Research published online in Nature Medicine points to solutions to both challenges. A research team led by Prof. Jeffrey Mogil of McGill University in Montreal and Prof. Michael Salter of The Hospital for Sick Children (SickKids), affiliated with the University of Toronto, has identified a major gene affecting chronic pain sensitivity. The findings also suggest a new approach to individualizing treatment of chronic pain.

The gene that the researchers identified encodes the pain receptor known as P2X7. Specifically, the scientists discovered that a single amino-acid change in P2X7 controls sensitivity to the two main causes of chronic pain: inflammation and nerve damage.

The amino-acid change is known to affect only one function of P2X7 receptors — the forming of pores that permit large molecules to pass through — while leaving intact the other function, of allowing much tinier ions to flow through. Using a peptide that targets pore formation only, the researchers found that pain behaviours were dramatically reduced.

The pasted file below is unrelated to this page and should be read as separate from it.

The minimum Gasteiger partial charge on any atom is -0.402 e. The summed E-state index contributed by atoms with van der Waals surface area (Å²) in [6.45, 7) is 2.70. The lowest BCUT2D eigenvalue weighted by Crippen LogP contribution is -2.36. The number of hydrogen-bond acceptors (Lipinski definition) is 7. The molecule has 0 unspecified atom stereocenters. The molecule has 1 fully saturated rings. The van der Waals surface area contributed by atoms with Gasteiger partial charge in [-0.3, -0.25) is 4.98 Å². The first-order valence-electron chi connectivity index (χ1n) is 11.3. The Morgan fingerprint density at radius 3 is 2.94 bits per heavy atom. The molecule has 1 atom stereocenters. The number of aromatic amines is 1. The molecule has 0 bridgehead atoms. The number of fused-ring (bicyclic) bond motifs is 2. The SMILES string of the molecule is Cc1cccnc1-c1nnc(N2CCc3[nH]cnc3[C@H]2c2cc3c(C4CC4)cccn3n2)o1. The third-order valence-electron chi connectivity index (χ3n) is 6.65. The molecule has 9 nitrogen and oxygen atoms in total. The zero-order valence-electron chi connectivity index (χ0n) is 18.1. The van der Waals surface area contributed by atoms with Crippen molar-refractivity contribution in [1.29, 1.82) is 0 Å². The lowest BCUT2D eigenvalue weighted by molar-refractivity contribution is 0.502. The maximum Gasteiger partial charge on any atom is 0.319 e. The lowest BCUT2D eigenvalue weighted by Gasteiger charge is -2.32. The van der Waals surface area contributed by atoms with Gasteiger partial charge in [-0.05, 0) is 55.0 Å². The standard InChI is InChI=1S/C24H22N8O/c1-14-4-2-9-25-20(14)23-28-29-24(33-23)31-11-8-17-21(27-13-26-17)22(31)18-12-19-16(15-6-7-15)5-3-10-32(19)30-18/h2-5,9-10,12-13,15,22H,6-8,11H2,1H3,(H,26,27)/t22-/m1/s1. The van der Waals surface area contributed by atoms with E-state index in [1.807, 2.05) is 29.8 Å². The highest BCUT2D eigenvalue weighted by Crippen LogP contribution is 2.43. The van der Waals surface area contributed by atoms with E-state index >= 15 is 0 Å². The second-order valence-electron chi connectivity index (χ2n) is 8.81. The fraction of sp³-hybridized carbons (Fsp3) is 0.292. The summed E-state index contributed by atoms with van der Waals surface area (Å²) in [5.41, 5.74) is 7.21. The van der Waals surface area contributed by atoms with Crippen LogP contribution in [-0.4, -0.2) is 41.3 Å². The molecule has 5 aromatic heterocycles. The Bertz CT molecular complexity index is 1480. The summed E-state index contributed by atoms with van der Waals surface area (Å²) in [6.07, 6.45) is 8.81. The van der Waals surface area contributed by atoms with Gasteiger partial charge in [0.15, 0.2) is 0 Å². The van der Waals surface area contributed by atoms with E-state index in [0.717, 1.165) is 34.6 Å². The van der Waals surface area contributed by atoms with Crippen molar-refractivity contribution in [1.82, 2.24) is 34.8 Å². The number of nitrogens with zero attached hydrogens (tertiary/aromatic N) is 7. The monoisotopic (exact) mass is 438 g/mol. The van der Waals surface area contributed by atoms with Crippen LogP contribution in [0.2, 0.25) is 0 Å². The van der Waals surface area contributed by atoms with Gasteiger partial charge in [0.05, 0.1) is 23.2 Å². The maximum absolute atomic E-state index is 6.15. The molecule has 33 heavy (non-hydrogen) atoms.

The scientists then examined genetic differences among human patients suffering from two distinct types of persistent pain: chronic post-mastectomy pain and osteoarthritis. In both cases, they found that individuals with genetically inherited low pore formation in P2X7 receptors experienced lower pain levels.

“Our findings indicate that it may be possible to develop drugs that block pores in this crucial receptor, while leaving its other function intact — thereby killing pain while minimizing side effects,” said Prof. Mogil, E.P. Taylor Professor of Pain Research in McGill’s Department of Psychology.

Read more here.